I thought this dish would be simple. Since Froot Loops are all the same sweet-citrus flavour, I thought my job would be little more than selecting a colour -- green, by the way -- infusing it into my custard, then baking it off in a bain marie. I am a fool.
I first realized my plan might not be coming together when, after giving the Froot Loops a full twenty-four hours to infuse into my custard mixture, the loops themselves were still firm. Now, I have no doubt that our friends at Kellogg's use additives in their cereal to retard sogginess, but this cereal was still al dente. On the upside, as good as Froot Loops are in milk, they get even better in a mixture of egg yolks, whipping cream, sugar, and vanilla extract. I guess this is my awkward way of admitting my friend and I ate every last drowned loop we could find. Mmmm... part of this complete breakfast.
The real test of any dish is not in the preparation, of course, it's in the final product. Let's just say Froot Loops crème brûlée needs work. It's not that the flavour was bad, it's that there just wasn't enough of it. The pale green custard tasted slightly sweet and lemony, but it was subtle, and that's not what I was hoping for. I wanted to elevate those citrus notes while letting the custard substitute for the backbone that the milk provides in a regular bowl of cereal. I had visions of bold; I got bland.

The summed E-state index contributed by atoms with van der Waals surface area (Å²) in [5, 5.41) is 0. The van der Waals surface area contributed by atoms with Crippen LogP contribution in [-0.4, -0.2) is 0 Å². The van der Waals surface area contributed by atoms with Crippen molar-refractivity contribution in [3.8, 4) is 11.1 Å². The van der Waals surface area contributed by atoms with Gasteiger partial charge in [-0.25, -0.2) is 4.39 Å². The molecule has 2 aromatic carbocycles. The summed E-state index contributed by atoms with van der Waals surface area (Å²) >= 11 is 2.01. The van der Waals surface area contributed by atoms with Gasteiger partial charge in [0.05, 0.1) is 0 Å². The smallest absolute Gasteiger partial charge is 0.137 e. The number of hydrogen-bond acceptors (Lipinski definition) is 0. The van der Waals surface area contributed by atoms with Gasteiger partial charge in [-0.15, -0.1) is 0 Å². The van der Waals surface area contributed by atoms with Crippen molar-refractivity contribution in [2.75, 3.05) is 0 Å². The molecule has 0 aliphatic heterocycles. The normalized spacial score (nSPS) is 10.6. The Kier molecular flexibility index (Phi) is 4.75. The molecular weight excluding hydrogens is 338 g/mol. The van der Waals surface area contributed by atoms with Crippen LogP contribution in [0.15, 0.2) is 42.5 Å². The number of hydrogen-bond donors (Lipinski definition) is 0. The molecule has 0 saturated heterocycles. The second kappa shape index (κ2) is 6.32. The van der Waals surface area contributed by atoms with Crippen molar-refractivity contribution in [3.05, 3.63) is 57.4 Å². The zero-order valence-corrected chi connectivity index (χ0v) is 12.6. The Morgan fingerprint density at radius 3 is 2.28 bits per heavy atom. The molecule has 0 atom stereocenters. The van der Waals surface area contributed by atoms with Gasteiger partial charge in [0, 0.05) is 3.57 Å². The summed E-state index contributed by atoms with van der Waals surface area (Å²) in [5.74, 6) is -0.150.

I'd like to try this dish again, because there are two obvious changes I can make that should improve its flavour. First, and this is obvious, use more Froot Loops. Second, rather than just steeping the cereal in the custard mix, next time I'll take it a step further and purée and strain them, much like I did with my sticky toffee pudding ice cream.
Oh, well. Sometimes you do the culinary math, and the numbers just don't work out (I'm looking at you, vanilla mucus). If you paid close attention to the blog math formula, you may have noticed that it includes more than just spiced meringue cod, Moto, and Froot Loops crème brûlée. The last part of the formula uses the four remaining egg yolks in two of our sublime Caesar salads.